Williams also explains how her body (a body, let's not forget, that is ranked #1 in women's tennis) is often labeled by the media. ” Too muscly and too masculine, and then a week later too racy and too sexy,” she said. “ So for me it was just really a big joke.”
Williams credits her mother for always instilling her with confidence and body positively, and that she ultimately is comfortable with her body and likes the way that she looks. She shared one of her main goals with the Guardian as well, which is “to inspire every woman out there.” Team THINX certainly believes she can achieve this, if she hasn't already.
In honor and celebration of pride month, actress Evan Rachel Wood made a powerful video about growing up and identifying as a bisexual, and the difficulties her community faces daily.
The video, titled Pride Month, begins with Woods identifying herself. “Hi everyone! My name is Evan Rachel Wood. I am an actor, a singer, I occasionally write a column for Nylon Magazine, I am divorced. I am also a mother of the raddest 3 year-old boy. I am also openly bisexual.”
As our main gal Emma from THINX has expressed, bisexuality is a label that doesn’t often receive the proper attention or respect in media and representation. Woods described herself as always being “gender fluid” and realizing that she was attracted to girls in middle school. She feared expressing this to her parents, as she didn’t know any lesbians personally. She had a girlfriend when she was 12, but kept the relationship in secret, and was incredibly confused and depressed. “I really started contemplating suicide because I had no way to express myself. I was also very, very confused because I didn’t know bisexuality was a thing,” she admitted. “There was no where to go. I think I already realized being bisexual or saying I’m bisexual was not cute and was looked down upon.”
Woods has been openly bisexual since 2012, when she came out on Twitter. Since her declaration, she has been open about her bisexuality and has promoted awareness and acceptance.
“I want to wish everybody a happy pride month, no matter who you are,” she concluded. “I liked to call on you to stand by us and to acknowledge us and to open your arms.” Along with Evan and Emma, Team THINX is proud to celebrate #bipride. Watch Evan’s moving video below:
Warning: MAJOR OITNB spoilers ahead. We’re not kidding. We would like to remain friends with you, so please please don’t let us ruin your favorite binge-watching experience. Okay, great. Love you.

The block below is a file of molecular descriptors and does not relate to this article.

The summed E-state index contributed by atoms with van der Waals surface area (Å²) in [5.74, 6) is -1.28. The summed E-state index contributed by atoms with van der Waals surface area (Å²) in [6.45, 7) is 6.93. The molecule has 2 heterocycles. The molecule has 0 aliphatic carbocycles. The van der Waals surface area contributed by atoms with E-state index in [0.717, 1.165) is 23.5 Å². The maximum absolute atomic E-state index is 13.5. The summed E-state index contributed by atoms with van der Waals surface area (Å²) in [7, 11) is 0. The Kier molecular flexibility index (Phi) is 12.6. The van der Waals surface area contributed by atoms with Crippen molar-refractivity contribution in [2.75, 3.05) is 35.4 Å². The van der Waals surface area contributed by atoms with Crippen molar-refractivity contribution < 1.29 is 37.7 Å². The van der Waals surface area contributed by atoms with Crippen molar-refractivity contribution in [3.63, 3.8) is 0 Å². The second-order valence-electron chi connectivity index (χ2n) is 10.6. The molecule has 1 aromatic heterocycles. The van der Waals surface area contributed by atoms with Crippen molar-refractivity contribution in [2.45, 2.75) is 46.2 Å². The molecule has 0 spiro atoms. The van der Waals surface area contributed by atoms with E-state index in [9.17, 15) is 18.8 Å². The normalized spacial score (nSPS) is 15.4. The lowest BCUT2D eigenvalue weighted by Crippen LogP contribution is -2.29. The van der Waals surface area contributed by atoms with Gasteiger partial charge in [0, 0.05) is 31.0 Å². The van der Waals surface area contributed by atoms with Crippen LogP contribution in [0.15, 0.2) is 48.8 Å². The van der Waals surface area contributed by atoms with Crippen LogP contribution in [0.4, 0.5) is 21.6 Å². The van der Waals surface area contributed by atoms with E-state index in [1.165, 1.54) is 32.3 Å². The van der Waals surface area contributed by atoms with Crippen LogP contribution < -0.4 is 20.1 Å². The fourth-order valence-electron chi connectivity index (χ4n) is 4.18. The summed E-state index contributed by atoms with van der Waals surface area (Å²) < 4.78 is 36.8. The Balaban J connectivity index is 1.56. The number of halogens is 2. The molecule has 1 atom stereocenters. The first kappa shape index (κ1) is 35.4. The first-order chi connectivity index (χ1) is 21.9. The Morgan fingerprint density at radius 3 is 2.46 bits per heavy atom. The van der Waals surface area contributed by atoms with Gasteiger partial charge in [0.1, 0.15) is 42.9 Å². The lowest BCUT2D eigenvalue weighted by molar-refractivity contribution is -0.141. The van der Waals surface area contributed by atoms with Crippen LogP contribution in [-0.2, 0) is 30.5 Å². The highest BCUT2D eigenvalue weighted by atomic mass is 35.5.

Samira Wiley has played fan favorite Poussey Washington on Orange Is The New Black since it’s premiere in 2013, and was told before entering the 4th season that her beloved character would be killed off. “I basically knew the whole season, which was great for me to be able to have a whole season of this news to myself,"she told Vulture. The rest of the cast did not learn Poussey’s fate until the script for the second-to-last episode, titled The Animals, which revealed her tragic end.
Although Wiley was (understandably) shocked and startled at first, she starting shifting her perspective when she was told that the plot line would be attributing to the Black Lives Matter movement, with hopes of stemming converation. Poussey was killed during a peaceful protest at Litchfield Penitentiary, when a police office pins her to the ground and ignores her declaration of “I can’t breathe.” These are the same final words of Eric Garner, a Staten Island resident who was held in a chokehold by a police officer. The NYPD prohibits the use of chokeholds, yet the officer was not indicted for Garner's death. This event has been heavily protested by the Black Lives Matter movement.
Image via Orange is the New Black/Netflix
Wiley is proud that she has been able to bring Black Lives Matter to popular television. “At the end of the day, I honestly feel pretty honored to be able to be the person or the character or the actor they entrusted with the responsibility of bringing this story to light,” she told Vulture.
While we will all miss Poussey, we are in awe of Wiley and OITNB for putting forth plots that create such needed conversation around racial injustice and police brutality.
Brb, time to rewatch before awards season!
by Team Thinx